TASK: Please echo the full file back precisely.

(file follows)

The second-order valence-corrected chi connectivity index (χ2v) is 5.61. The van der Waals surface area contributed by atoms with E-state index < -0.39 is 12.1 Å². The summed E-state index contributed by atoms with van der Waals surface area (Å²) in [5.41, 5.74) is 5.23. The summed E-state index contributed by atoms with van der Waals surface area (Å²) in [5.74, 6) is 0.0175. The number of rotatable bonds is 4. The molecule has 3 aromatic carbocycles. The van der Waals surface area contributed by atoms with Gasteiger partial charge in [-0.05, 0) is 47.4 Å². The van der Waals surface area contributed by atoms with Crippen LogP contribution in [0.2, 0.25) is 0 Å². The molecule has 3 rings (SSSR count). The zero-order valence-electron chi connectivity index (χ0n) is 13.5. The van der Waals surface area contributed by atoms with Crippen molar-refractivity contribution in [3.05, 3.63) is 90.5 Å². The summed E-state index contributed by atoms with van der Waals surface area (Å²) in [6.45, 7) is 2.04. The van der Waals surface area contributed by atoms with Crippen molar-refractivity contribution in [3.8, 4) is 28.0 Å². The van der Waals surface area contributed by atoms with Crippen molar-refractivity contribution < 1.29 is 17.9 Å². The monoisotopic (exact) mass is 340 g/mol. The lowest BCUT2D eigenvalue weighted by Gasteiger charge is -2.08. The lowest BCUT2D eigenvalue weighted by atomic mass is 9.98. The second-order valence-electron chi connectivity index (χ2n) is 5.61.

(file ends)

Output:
The second-order valence-corrected chi connectivity index (χ2v) is 5.61. The van der Waals surface area contributed by atoms with E-state index < -0.39 is 12.1 Å². The summed E-state index contributed by atoms with van der Waals surface area (Å²) in [5.41, 5.74) is 5.23. The summed E-state index contributed by atoms with van der Waals surface area (Å²) in [5.74, 6) is 0.0175. The number of rotatable bonds is 4. The molecule has 3 aromatic carbocycles. The van der Waals surface area contributed by atoms with Gasteiger partial charge in [-0.05, 0) is 47.4 Å². The van der Waals surface area contributed by atoms with Crippen LogP contribution in [0.2, 0.25) is 0 Å². The molecule has 3 rings (SSSR count). The zero-order valence-electron chi connectivity index (χ0n) is 13.5. The van der Waals surface area contributed by atoms with Crippen molar-refractivity contribution in [3.05, 3.63) is 90.5 Å². The summed E-state index contributed by atoms with van der Waals surface area (Å²) in [6.45, 7) is 2.04. The van der Waals surface area contributed by atoms with Crippen molar-refractivity contribution in [3.8, 4) is 28.0 Å². The van der Waals surface area contributed by atoms with Crippen molar-refractivity contribution < 1.29 is 17.9 Å². The monoisotopic (exact) mass is 340 g/mol. The lowest BCUT2D eigenvalue weighted by Gasteiger charge is -2.08. The lowest BCUT2D eigenvalue weighted by atomic mass is 9.98. The second-order valence-electron chi connectivity index (χ2n) is 5.61.